BUFFALO — For the first time in more than a decade, the Mets wore first-responder hats during their game Friday against the Blue Jays, a commemoration of the Sept. 11, 2001, terrorist attacks.
Usually for the anniversary, the Mets are allowed to wear the caps honoring NYPD, FDNY and other agencies only during pregame activities. But this year, when the Mets and the MLB Players Association brought the request to MLB, the league office signed off, a sudden reversal of its longstanding policy — spurred by Pete Alonso’s minor act of subterfuge last year.
“I love this city and I love everything New York has to offer,” Alonso, wearing a Department of Sanitation hat Friday afternoon, said. “I was really excited that we get to represent all the people that saved lives and continue to save lives after that day. It’s awesome. I’m really, really happy about it. It’s still a day that we want to recognize all the people — I wouldn’t say recognize, but never forget. Never forget.”
Alonso forced the issue with his grand gesture in 2019. He said that when MLB denied his in-game hats request, he bought custom-made cleats for all of his teammates to wear instead. The red, white and blue shoes depicted images of the American flag, plus the Sept. 11, 2011, date, “We will never forget” and the lettering for first-responder agencies involved.
“Unfortunately, there's a lot of red tape with Major League Baseball, and they kind of shot that idea down,” Alonso said at the time.
After that wildly popular salute, Joe Torre — at the time MLB’s chief baseball officer — defended the policy by saying it was “just a uniformity that we try to bring to all the teams.”
“In order to be uniform and be fair to all the other teams, we try to keep the game hats on for the games,” Torre said on SNY, adding “I don't see it changing, really, in the future.”
One year later, Alonso — like a generation of Mets before him — got his wish. The 2001 Mets, in defiance of MLB, wore the first-responder hats for all of their games after the attacks that season. The team also wore the hats during Sept. 11 games in 2005 and 2007.
Alonso deflected when given credit for being the catalyst for the caps’ return.
“Eventually, they kind of had no choice,” Alonso said of MLB. “I wouldn’t say it happened under my watch, because it had to take a whole team to be OK with the cleats. … Yeah, I got them the cleats, but this is a team initiative. It’s either all or nothing.”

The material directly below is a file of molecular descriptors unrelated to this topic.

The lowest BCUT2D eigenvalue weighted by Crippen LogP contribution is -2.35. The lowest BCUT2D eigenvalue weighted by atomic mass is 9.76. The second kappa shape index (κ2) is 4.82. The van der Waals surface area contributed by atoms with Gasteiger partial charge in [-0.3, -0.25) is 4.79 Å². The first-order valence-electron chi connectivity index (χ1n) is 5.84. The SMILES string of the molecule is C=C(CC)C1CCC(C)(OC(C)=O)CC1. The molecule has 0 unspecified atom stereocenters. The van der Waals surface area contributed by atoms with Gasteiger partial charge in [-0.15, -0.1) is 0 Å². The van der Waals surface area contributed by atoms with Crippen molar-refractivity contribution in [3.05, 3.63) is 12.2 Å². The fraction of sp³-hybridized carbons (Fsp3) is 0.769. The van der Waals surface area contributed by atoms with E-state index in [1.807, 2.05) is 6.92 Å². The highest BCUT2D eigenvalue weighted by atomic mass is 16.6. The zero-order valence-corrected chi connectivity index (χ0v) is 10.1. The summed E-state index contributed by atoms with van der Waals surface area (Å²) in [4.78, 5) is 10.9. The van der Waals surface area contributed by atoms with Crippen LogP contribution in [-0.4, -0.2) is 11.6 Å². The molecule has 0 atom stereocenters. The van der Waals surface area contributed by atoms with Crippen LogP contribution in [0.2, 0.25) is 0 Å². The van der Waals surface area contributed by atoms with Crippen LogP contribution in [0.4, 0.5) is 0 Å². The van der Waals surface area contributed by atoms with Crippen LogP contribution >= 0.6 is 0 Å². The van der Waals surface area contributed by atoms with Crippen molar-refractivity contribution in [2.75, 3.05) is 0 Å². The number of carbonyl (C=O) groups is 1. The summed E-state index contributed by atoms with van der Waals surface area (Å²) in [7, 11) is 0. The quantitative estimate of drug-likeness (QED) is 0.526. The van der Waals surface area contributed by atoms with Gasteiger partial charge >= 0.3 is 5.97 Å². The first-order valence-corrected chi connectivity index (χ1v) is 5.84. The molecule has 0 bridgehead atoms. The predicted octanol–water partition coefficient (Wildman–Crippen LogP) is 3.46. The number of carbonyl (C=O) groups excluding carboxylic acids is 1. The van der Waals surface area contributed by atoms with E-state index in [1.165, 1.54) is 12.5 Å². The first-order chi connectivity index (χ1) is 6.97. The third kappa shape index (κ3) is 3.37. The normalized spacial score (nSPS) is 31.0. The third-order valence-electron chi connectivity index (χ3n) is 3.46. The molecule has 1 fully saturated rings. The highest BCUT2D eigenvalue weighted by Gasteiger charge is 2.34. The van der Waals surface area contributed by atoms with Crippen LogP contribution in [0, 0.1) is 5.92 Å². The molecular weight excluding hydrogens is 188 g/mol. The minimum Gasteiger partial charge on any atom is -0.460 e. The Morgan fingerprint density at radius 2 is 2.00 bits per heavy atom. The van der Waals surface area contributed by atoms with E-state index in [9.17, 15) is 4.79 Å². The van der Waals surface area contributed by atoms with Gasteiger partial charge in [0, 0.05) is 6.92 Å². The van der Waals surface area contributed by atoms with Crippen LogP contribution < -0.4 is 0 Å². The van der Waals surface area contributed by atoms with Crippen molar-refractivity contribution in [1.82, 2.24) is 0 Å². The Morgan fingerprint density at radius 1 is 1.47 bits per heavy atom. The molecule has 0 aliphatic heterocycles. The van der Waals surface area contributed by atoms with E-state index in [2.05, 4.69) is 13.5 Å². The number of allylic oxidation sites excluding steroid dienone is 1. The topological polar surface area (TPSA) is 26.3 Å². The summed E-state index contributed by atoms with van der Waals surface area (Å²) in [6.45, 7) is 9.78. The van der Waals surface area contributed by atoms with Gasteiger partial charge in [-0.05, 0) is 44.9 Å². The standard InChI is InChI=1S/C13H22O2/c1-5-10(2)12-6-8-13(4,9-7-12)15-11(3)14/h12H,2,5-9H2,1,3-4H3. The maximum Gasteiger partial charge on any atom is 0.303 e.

Last year, Alonso donated his special cleats to the 9/11 Memorial & Museum after the season. This time, he hopes to autograph the caps he wears and auction them off, with the proceeds going to relevant charities.
Alonso, who said Mets chief operating officer Jeff Wilpon lobbied commissioner Rob Manfred, planned to rotate hats throughout the game to honor as many New York first-responder agencies as possible. In addition to NYPD and FDNY, the Port Authority Police Department, Department of Sanitation and Office of Emergency Management were all represented by the Mets.
On Sept. 11, 2001, Alonso was a 6-year-old in Tampa. He said living and working in New York City the past two seasons has given him new perspective on that day.
“It’s something that I didn’t fully understand being in Florida,” Alonso said. “Living in and being a part of the city on a day-to-day basis, immersing myself in it, that’s when I felt I started to understand it more and more.
“I’m not saying I completely understand it, because I didn’t live through that day. For me, seeing how this thing has affected fellow New Yorkers, honestly I think — it’s incredible in the worst way. I just want to represent those and recognize everybody who contributed to help save lives and make incredibly selfless decisions.”
It is not clear if this will become a new Sept. 11 tradition. But next year, on the 20th anniversary, the Mets will host the Yankees at Citi Field.
"I think we should’ve worn these hats every single time," Alonso. "But I hope every single year on this day moving forward we get to wear these hats.”